top of page


    Domestic violence (also called intimate partner violence (IPV), domestic abuse or relationship abuse) is a pattern of behaviors used by one partner to maintain power and control over another partner in an intimate or marital relationship. It is considered a crime in the US.

     Domestic violence does not discriminate. Anyone of any race, age, sexual orientation, religion or gender can be a victim – or perpetrator – of domestic violence. It can happen to people who are married, living together or who are dating. It affects people of all socioeconomic backgrounds and education levels. Although men and people of all genders can experience abuse at the hands of their abuser, domestic violence , especially in the South Asian community is inflicted on women primarily by their husbands or partners as well as in-law family members. Domestic violence has been primarily conceptualized as violence against women both in research and policy.


     One out of every four women in the South Asian community is a victim of domestic violence perpetrated by her husband. This is one of the most serious problems being faced in our community. There are some cultural factors and practices in our community that contribute to increased occurrence and risk of domestic violence. Some of them include distinct and sometimes strict gender roles, conditions of marriage, dowry, structure of family, family over self values, lack of financial independence for women, patriarchy, and considering women as second class citizens.



     Abuse can be inflicted by perpetrators in both obvious and subtle ways. In fact, much of the abuse starts as subtle and gets worse without interventions. One of the definitions of abuse is: “treating a person with cruelty or violence especially repeatedly and regularly.” Such abuse creates psychological and emotional wounds that may last a lifetime if left unidentified or untreated. Abuse can lead to a person developing trauma across generations. Some of the effects of abuse include sleep disruptions, mood changes, dreadful feelings, headaches, tension in muscles, confusion, and even loss of self-esteem.

Types of domestic violence include: 

  1. Physical Abuse perpetrated against the victim by pushing, shoving, punching, kicking, slapping, pulling hair, biting, or even strangling/choking.
  2.  Emotional Abuse consists of the perpetrator calling the victim bad names, insults, derogatory terms, acting out of jealousy, manipulating, humiliating and degrading a person, and threatening. 
  3. Sexual Abuse occurs when the abuser forces the victim to have sex, or compelling a person to dress more sexually than they wish to or forcing them to watch pornographic images/videos or forcing them to flirt with their male friends or engage in any sexual or inappropriate touching without consent. 
  4. Economic or Financial Abuse looks like abusers denying access to victims of their bank accounts or credit cards or preventing the victims from going to a job or limiting access to health insurance or legally joint assets.

*Note that these are only a few examples. There are many more forms of DV.


     As mentioned above, the impact of domestic violence may be long-term, affecting emotional adjustment, physical health, mental health and subsequent relationships. Abuse does not only impact the victim negatively but also their family and the effects can be generational. Many of the abusers have mentioned in research that they grew up in abusive and dysfunctional households themselves developing anger and control issues. Even though abuse is inexcusable, it's important to note that healthy relationships start from our own homes and how we watch our parents behave or misbehave with each other.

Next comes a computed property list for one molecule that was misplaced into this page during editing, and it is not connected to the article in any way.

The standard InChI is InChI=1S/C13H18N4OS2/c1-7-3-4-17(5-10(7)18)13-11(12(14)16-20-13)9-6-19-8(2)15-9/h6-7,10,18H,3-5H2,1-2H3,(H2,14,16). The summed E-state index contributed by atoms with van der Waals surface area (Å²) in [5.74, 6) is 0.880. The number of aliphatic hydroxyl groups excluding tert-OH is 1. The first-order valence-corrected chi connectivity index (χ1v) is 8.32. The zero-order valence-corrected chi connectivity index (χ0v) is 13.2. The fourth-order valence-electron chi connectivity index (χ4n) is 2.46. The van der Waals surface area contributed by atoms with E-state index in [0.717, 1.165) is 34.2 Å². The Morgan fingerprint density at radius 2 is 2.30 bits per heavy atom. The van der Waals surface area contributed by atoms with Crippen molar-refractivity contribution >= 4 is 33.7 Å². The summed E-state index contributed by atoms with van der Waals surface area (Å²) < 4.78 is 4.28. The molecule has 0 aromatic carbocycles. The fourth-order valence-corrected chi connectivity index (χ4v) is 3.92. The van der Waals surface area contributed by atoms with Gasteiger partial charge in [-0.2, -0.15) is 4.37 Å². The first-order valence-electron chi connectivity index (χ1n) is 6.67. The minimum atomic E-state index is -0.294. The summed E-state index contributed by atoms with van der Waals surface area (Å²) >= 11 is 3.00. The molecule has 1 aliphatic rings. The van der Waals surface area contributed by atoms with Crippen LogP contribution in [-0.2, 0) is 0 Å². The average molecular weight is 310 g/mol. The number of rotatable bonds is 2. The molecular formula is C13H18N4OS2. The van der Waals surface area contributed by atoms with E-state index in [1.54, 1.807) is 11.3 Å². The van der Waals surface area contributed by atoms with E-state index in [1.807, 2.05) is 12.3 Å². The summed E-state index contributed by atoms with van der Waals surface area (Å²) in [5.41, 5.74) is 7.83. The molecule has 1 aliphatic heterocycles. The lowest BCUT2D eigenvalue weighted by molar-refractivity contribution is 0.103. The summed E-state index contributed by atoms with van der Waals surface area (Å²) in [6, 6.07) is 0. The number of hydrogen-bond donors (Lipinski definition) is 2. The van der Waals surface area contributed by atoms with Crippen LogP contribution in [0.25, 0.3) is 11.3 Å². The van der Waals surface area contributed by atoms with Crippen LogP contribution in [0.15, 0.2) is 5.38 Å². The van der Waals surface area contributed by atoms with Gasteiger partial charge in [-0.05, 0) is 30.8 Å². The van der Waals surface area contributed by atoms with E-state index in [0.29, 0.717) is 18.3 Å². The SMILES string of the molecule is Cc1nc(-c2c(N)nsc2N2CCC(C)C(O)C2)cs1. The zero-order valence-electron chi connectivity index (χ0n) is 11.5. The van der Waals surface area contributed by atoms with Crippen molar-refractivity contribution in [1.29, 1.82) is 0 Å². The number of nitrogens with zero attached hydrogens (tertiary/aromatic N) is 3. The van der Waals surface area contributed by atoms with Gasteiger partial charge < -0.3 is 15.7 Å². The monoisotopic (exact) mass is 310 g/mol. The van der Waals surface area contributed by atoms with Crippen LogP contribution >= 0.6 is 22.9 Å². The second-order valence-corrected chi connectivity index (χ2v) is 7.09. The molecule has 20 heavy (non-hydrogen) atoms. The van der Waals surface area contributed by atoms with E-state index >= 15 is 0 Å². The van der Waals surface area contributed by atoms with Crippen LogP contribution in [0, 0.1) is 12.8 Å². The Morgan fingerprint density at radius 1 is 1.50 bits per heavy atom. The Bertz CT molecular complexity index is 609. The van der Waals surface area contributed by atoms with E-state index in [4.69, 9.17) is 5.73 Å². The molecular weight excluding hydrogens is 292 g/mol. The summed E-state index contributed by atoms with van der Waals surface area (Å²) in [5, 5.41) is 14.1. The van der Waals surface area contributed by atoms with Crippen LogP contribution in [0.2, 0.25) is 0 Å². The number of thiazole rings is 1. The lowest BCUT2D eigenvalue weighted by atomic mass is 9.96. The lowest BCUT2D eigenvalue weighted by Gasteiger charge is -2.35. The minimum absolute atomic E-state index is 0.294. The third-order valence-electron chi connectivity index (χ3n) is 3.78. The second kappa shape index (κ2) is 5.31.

Some of the concerns that individuals who have experienced abuse report include feelings of inadequacy, self doubt, confusion, low self-esteem, hurt, depression, anxiety, insomnia, self-blame, panic, and trauma. Some report unexplained body aches and pains, tensions, as well as stiffness in their muscles. Feelings of shame, embarrassment, illicit drug use, social withdrawal, and even suicidal ideation.

      Research has well established the link between abused children and their delayed development as well as women who have been physically and sexually abused as children, have a higher chance or partaking in risky activities and situations.

     Victims of domestic violence have also reported greater risk of health conditions like asthma, arthritis, heart disease, and chronic pain. They find themselves trapped in a cycle of abuse and may be prone to not recognizing the signs of unhealthy relationships given their past. They may have difficulty trusting others which can limit their help-seeking efforts and opportunities of support.

      Needless to say, abuse impacts us in numerous ways physically, emotionally, sexually, financially, psychologically, and spiritually. Many victims report losing their faith in their religion and their family as a result of abuse. The underlying factors in abuse are the misuse of perceived power and control by the abuser through both subtle and obvious ways. Abuse is a crime and the victims need not suffer in silence. Help is available and so is a better life ahead. 


     These are some other organizations, in addition to Raksha, helping individuals, families, and communities break free from the cycle of abuse and thrive. Many community churches and other religious places offer free support groups for victims of domestic violence as well.

1-800-799-7233 National Domestic Violence Hotline

1-800-334-2836 Georgia Coalition Against Domestic Violence

Article contributors: Fatima Wasim Ph.D. NCC LPC (Clinical Director of Counseling Services)

Anjali Guntar M.A (Advocacy Services Manager)

bottom of page